Before researching this topic, I was aware of the nuanced routines of several successful individuals like Steve Jobs, Freud and Beethoven. Though, not to the extent I soon learned. In the way Obama wears the same suit to preserve mental room for state legislature, foreign policy and healthcare funding, author Haruki Murakami wakes at 4am, works for 6 hours then goes for either a 10km run or 1500m swim, and is always in bed by 9pm. “I keep to this routine every day without variation. The repetition itself becomes the important thing; it’s a form of mesmerism. I mesmerize myself to reach a deeper state of mind”, the best-selling Japanese author told The Paris Review. All so he can make important decisions about the characters he is manipulating into life and the world he is building out of letters. One might be inclined to think the extremity of this routine is absurd and unhealthy, though, researchers don’t take issue with the grandiosity of a routine like Murakami’s. Instead, they warn it’s your dependency on the routine that can make it harmful.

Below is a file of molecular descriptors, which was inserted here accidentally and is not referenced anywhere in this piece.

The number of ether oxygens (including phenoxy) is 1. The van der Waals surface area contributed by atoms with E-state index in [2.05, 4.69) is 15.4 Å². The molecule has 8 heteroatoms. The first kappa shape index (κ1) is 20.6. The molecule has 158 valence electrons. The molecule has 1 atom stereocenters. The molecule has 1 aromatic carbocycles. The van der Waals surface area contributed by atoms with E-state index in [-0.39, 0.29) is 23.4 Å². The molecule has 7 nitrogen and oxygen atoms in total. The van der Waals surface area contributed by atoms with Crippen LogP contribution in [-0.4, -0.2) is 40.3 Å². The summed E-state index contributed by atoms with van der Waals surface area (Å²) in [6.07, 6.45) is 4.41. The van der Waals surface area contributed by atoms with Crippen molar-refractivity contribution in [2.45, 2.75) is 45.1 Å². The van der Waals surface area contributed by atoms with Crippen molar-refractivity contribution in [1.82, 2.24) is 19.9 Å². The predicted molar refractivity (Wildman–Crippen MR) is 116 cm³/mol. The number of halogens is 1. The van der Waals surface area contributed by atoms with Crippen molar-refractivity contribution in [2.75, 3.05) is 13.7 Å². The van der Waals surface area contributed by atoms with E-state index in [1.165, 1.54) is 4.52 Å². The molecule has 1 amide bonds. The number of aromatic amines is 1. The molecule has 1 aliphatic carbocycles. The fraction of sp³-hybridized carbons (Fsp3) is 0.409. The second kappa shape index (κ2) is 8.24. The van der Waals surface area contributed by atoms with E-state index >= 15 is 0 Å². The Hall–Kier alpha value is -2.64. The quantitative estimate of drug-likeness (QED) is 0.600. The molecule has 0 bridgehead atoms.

Too rigid routines are bad routines
Lying in bed this morning, I am unsure how I want my morning to go. A large part of me would like to remain in bed reading and dunking Maltomilk biscuits into successive cups of milky English Breakfast Tea. A much smaller part of me reasons that I should get up, hit the day, go for a brisque walk and collect some groceries. The latter prevails, it always does when I am on my own. There is irony in that I am, from the outside, exerting ‘willpower’. Though, internally it feels as though I have none – my body is tired, exhausted and needs rest.
When taken to excess, experts warn routines can become self-imposed prisons. The harm stems from the rigidity around patterns of thinking and behaviour where one’s approach to their routine takes on an almost militant quality. Experts flag the way some clinical disorders operate this way, for example, the way obsessive compulsive disorder equates certain behaviours with safety against our worse fears. The same can be said for eating disorders, which engender fear-based routines that provide a sense of control over our weight and shape.